46. Kathy in western NY

    The hand stitching is in perfect lines. Amazing. I have no ideas other than framing 2 with one reversed like others suggested. I own three gorgeous floral 16” blocks that are done with silk ribbon embroidery and often wondered how to display them.
    We don’t go to our kids Super Bowl party any longer as it’s over so late for us so we’re happier to nibble snacks at home. I’ll make the velvetta cheese/ rotel tomatoes dip warmed in my small crock pot served with scoops, pigs in a blanket, and our church youth group makes subs for Super Bowl Sunday for a fundraiser so we get them to support the kids. It’s a good eating and sew day for me while hubby watches the game but I will catch some of the commercials. The following Sunday is Daytona Nascar race so we have a party planned here for 15 people.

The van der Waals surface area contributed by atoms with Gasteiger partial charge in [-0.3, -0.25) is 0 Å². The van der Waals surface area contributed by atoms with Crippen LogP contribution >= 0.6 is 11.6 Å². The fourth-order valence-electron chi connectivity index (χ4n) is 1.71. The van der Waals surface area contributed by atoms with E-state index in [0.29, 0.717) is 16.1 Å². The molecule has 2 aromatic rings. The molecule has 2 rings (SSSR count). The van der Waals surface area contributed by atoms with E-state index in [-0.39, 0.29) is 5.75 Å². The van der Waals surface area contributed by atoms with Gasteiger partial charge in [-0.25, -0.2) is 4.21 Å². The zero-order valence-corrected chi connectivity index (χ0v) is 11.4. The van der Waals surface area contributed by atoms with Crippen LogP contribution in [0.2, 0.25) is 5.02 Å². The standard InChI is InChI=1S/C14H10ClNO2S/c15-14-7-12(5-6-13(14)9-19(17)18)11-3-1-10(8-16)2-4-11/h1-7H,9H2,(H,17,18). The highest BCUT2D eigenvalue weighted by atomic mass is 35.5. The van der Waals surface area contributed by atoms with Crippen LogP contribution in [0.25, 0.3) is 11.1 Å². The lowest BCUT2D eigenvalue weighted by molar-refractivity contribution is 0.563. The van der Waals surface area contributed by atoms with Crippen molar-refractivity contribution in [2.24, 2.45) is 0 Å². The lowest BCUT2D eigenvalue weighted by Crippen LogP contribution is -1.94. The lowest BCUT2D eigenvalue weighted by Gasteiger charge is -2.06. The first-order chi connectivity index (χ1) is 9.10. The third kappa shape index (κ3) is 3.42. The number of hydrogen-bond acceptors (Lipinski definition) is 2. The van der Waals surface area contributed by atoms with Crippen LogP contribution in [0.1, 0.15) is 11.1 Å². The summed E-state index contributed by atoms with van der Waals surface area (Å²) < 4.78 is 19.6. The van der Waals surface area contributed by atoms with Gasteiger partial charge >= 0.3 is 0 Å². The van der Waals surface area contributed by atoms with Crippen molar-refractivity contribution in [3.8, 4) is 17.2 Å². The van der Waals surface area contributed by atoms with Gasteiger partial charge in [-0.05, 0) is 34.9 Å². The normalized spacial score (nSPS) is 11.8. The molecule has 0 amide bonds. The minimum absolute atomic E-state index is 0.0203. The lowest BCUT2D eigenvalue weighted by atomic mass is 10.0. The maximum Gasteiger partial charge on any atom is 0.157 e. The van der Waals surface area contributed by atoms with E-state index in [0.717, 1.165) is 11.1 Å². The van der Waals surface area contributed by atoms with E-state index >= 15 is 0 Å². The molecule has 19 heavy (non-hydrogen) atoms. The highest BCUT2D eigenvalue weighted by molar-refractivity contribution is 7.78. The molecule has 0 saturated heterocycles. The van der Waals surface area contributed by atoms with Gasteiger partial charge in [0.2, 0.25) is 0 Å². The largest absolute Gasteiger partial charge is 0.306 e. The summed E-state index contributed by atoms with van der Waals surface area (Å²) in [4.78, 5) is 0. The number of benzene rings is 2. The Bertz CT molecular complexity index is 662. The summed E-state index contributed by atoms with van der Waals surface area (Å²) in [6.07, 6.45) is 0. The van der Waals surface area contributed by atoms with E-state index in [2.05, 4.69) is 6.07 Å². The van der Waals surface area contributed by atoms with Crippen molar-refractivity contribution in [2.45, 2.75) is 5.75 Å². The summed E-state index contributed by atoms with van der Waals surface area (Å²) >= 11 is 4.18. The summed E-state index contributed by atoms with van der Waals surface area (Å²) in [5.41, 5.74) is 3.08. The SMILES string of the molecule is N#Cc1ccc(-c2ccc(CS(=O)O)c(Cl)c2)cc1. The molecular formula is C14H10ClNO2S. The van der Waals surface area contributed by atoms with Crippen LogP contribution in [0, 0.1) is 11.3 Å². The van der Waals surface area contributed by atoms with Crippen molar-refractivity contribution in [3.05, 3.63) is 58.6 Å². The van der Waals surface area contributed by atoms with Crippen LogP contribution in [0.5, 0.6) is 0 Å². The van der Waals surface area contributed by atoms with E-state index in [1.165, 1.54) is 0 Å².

47. Kim from Wi

    Mary, do give the hot paraffin wax idea a try for your stiff hands. It worked beautifully for my mom and her arthritic hands. I would take some lovely pictures of the back of those blocks and then put them together and quilt it so it could be used and loved. We will watch the game with our daughter, starting with appetizers and finishing with pizza that is homemade. We look forward to the game each year. If the game is rather slow and boring, we will play Farkle or Yahtzee.

  48. Jill Klop